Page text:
Posted @ 13:00One of those moments
They happen now and again: if they were not so rare they wouldn't be so special. But, just once in a while, there are moments, induced by some book, film, play or music, which move you to tears or some equally deep emotional response. It's happened to me; I've seen it happen to others.
You know the sort of thing: you see a film for the first time and it captures, beyond expectation, the circumstances of your life; you hear a song which excites and amazes; you read a passage in a book which sums up everything that's important at the time or simply moves you. It is sometimes a particular moment or phrase; at other times it is the tone and manner of the entire experience (often intimately entwined with the company in which you share the experience).
For me, such moments forever engrained in my memory and are shining gems in the otherwise dark caverns of my life. There are songs: Sam Cooke's Darling You Send Me, Shanghai's Solaris (from the Fallen Heroes album; particularly that "I don't know yet…"), Bruce Springtsteen's Jungleland (from the Born To Run album; particularly Clem Clemen's saxophone solo) and The Incredible String Band's Big Huge album. There's Molly Bloom breathing "Yes" and Rick & Elsa parting on the airport tarmac. There's Ophelia bidding "Goodnight, sweet ladies, goodnight" before she vanishes forever. There's Eliot's "Oh you who turn the wheel and look to windward; Consider Phlebus, who was once as tall and as beautiful as you". There's The Big Lebowski and Brother, Where Art Thou?. And Apocalypse Now and Fat City. There's an enamelled purse lid discovered at Sutton Hoo and now resident in the British Museum. There's the Dali's Gospel According To St. John. And Gieger's house in Gruyère. There's waking and seeing Les Dents De Midi at Evian from my bedroom window. There's watching the smiles and sheer talent of all those once hesitant, but now confident, performers who have appeared at the Tap & Spile. I could go on, but won't — I had prepared a long list but omitted the rest because they were too excessive or too personal.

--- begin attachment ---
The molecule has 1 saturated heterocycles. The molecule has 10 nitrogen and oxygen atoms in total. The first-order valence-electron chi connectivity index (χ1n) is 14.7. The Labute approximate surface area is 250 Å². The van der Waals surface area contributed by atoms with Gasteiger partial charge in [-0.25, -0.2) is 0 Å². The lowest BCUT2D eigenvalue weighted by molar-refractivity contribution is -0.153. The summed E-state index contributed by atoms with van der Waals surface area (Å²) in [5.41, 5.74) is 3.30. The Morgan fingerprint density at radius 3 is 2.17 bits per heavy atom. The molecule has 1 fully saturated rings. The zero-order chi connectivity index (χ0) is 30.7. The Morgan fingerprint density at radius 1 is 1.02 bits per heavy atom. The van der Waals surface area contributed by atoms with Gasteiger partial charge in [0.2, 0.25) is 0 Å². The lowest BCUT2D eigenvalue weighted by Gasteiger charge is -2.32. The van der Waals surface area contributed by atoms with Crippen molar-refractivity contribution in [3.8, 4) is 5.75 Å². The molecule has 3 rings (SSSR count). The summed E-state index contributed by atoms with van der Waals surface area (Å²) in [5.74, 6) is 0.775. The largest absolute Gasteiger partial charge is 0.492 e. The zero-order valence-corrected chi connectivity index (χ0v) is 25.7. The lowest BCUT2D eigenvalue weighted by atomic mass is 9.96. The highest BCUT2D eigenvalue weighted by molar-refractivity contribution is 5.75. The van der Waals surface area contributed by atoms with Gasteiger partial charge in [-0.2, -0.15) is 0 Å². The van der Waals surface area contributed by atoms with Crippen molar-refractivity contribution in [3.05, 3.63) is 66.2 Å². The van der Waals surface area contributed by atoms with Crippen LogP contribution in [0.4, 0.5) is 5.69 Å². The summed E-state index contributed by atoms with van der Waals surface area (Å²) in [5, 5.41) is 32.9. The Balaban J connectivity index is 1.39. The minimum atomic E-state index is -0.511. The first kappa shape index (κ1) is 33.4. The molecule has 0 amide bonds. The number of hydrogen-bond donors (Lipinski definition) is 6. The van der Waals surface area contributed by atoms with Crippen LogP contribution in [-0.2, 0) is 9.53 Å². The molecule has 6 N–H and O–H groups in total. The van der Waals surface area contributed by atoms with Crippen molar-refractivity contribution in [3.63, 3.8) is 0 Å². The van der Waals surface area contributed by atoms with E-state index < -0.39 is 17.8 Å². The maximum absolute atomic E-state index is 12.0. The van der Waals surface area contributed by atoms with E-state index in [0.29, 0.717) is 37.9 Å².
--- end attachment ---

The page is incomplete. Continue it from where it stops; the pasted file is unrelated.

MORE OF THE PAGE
You've all got your own examples: rare, beautiful, precious and unique. But, usually, these little epiphanies of ours happen at a great distance in time and space from the creators of the object or experience.
I, however, have been granted the rare privilege — not often experienced by the creators of such artefacts — of seeing someone so moved by something I did; and I was moved as well. To know that you've moved someone so directly and significantly is directly and significantly moving. My friend had "one of those moments" (soppy beggar was moved to tears) and it has also become one of my moments. I am humble and honoured to have had such an effect. I'm also amazed and shocked that I am capable of such things: cynical old bastard that I am, I presumed myself possessed of an immunity to causing such responses (I found ET manipulative, messianic and moronic; I can't watch the damn thing, I think it so poor and so blundering in its desire to evoke an emotional response). But, this little incident has made up for the hundreds of times I've played songs and felt that no-one was listening, or cared.
The identity of the "soppy beggar" and the song in question are a closely guarded secret, so don't ask.